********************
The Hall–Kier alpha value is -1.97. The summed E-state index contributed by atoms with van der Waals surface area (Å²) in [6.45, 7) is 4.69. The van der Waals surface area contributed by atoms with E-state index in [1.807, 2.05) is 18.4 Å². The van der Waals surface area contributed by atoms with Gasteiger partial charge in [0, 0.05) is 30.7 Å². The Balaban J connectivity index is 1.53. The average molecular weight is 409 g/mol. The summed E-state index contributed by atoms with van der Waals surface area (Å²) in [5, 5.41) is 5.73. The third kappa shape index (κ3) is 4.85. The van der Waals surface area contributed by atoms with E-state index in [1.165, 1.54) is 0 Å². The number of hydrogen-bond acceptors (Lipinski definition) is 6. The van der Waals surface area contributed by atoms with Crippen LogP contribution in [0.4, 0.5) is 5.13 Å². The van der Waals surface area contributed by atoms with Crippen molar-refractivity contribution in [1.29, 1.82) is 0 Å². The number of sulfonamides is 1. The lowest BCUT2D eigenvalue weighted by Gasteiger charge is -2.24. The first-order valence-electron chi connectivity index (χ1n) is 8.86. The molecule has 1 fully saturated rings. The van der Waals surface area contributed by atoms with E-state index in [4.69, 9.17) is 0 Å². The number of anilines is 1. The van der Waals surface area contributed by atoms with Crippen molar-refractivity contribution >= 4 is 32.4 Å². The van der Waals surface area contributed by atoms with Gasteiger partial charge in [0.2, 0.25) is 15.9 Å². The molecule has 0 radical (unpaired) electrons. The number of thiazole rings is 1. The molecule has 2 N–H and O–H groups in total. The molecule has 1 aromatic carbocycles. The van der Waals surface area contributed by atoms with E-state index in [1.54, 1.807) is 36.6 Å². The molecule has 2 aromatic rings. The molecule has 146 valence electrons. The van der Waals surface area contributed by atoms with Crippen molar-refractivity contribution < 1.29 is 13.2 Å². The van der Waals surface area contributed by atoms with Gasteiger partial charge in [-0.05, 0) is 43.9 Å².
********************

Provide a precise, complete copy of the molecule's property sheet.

The Hall–Kier alpha value is -1.97. The summed E-state index contributed by atoms with van der Waals surface area (Å²) in [6.45, 7) is 4.69. The van der Waals surface area contributed by atoms with E-state index in [1.807, 2.05) is 18.4 Å². The van der Waals surface area contributed by atoms with Gasteiger partial charge in [0, 0.05) is 30.7 Å². The Balaban J connectivity index is 1.53. The average molecular weight is 409 g/mol. The summed E-state index contributed by atoms with van der Waals surface area (Å²) in [5, 5.41) is 5.73. The third kappa shape index (κ3) is 4.85. The van der Waals surface area contributed by atoms with E-state index in [1.165, 1.54) is 0 Å². The number of hydrogen-bond acceptors (Lipinski definition) is 6. The van der Waals surface area contributed by atoms with Crippen LogP contribution in [0.4, 0.5) is 5.13 Å². The van der Waals surface area contributed by atoms with Crippen molar-refractivity contribution in [1.29, 1.82) is 0 Å². The number of sulfonamides is 1. The lowest BCUT2D eigenvalue weighted by Gasteiger charge is -2.24. The first-order valence-electron chi connectivity index (χ1n) is 8.86. The molecule has 1 fully saturated rings. The van der Waals surface area contributed by atoms with E-state index in [4.69, 9.17) is 0 Å². The number of anilines is 1. The van der Waals surface area contributed by atoms with Crippen molar-refractivity contribution >= 4 is 32.4 Å². The van der Waals surface area contributed by atoms with Gasteiger partial charge in [0.2, 0.25) is 15.9 Å². The molecule has 0 radical (unpaired) electrons. The number of thiazole rings is 1. The molecule has 2 N–H and O–H groups in total. The molecule has 1 aromatic carbocycles. The van der Waals surface area contributed by atoms with E-state index in [1.54, 1.807) is 36.6 Å². The molecule has 2 aromatic rings. The molecule has 146 valence electrons. The van der Waals surface area contributed by atoms with Crippen molar-refractivity contribution < 1.29 is 13.2 Å². The van der Waals surface area contributed by atoms with Gasteiger partial charge in [-0.05, 0) is 43.9 Å².